United States government shutdown averted after Trump signs Covid relief package

·3-min read

President Donal Trump finally signed into law a 2.3 trillion dollar Covid relief and government funding bill after days of delays.

By signing the Covid relief package into law late on Sunday, United States’ President Donald Trump prevented a government shutdown as well as stopping 14 million Americans losing unemployment benefits.

Trump’s abrupt move to sign the bill came after most Republican lawmakers refused to back his call for changes to legislation they had already voted on.

Republican Senator Pat Toomey of Pennsylvania told Fox News on Sunday - before the announcement was made - that Trump wants "to be remembered for advocating for big checks, but the danger is he’ll be remembered for chaos and misery and erratic behavior if he allows this to expire."

After months of wrangling, Republicans and Democrats finally agreed to the package last weekend, with the support of the White House.

Spending cuts?

But President stunned Republicans and Democrats alike when he called the bill a "disgrace”. He demanded that the bill be revised so as to increase the size of relief checks for struggling Americans from 600 dollars to 2,000 dollars while also cutting some other spending.

Many economists agree the financial aid in the bill should be bigger to get the economy moving again but say that immediate support for Americans hit by coronavirus lockdowns is still urgently needed.

After signing the CARES Act behind closed doors at his Mar-a-Lago beachside club in Florida, Trump said that "much more money is coming," though he provided nothing to back this promise.

With less than a month left in office, Trump is unlikely to get his fellow Republicans to back the extra money for individuals. It will be harder or persuade Democrats to accept spending cuts he says he wants elsewhere in the spending bill, particularly in cultural projects and foreign aid.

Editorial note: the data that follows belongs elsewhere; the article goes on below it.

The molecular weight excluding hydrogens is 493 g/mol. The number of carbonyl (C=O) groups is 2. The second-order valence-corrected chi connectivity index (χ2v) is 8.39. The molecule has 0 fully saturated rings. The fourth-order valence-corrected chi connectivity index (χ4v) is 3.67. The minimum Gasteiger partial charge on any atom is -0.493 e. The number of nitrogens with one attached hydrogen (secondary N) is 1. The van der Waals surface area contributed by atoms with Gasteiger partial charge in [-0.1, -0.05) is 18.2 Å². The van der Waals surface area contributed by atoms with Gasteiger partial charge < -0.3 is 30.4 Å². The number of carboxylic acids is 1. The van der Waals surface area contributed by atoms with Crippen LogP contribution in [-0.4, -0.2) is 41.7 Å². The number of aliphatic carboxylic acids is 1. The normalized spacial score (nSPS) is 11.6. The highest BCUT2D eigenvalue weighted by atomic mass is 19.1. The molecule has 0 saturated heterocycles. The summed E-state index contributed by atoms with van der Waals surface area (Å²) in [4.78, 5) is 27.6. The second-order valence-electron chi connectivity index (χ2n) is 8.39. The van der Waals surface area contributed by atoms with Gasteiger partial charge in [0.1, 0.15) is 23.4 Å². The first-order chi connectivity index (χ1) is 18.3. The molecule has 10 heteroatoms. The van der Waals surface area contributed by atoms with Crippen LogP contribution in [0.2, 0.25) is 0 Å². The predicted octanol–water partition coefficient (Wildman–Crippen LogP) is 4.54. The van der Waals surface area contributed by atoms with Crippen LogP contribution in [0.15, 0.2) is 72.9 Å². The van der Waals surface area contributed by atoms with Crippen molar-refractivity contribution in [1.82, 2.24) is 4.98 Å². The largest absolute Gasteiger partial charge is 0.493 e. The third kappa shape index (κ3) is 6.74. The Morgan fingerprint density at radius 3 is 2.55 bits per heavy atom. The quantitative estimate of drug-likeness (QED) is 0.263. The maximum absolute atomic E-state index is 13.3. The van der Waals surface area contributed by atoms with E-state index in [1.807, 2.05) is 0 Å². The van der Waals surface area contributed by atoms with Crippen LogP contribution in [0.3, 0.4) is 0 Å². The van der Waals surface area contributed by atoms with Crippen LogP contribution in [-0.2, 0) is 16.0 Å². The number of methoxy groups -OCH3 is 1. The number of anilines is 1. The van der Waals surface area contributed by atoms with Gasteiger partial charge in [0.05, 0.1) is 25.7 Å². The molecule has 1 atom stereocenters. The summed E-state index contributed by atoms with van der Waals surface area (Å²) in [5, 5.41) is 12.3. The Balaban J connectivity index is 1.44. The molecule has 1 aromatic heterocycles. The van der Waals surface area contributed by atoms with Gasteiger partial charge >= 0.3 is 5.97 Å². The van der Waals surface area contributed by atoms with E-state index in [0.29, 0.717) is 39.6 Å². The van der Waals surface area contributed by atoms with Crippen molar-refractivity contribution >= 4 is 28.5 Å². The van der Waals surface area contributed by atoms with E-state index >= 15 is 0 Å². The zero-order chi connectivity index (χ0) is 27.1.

Global share prices ticked up in response to the news that Trump had signed the stimulus plan and backed away from a government spending crisis.

Bitter holiday

Americans are living through a bitter holiday season with a pandemic that has killed nearly 330,000 people in the United States and a daily death toll now repeatedly well over 3,000, the highest since the pandemic began.

The relief package also extends a moratorium on evictions that was due to expire on 31 December, refreshes support for small business payrolls, provides funding to help schools re-open and aid for the transport industry and vaccine distribution.

The package includes 1.4 trillion dollars in spending to fund government agencies. If Trump had not signed the legislation, then a partial government shutdown would have begun on Tuesday that would have put millions of government workers' incomes at risk.

Nany Pelosi, the Democratic Speake of the House, tweeted that the CARES Act is “a down payment on what is needed to crush the virus, put money in Americans’ pockets & honor our heroes”.

She urged Trump to “call on Congressional Republicans to end their obstruction and to join him and Democrats in support of our stand-alone legislation to increase direct payment checks to 2,000 dollars”.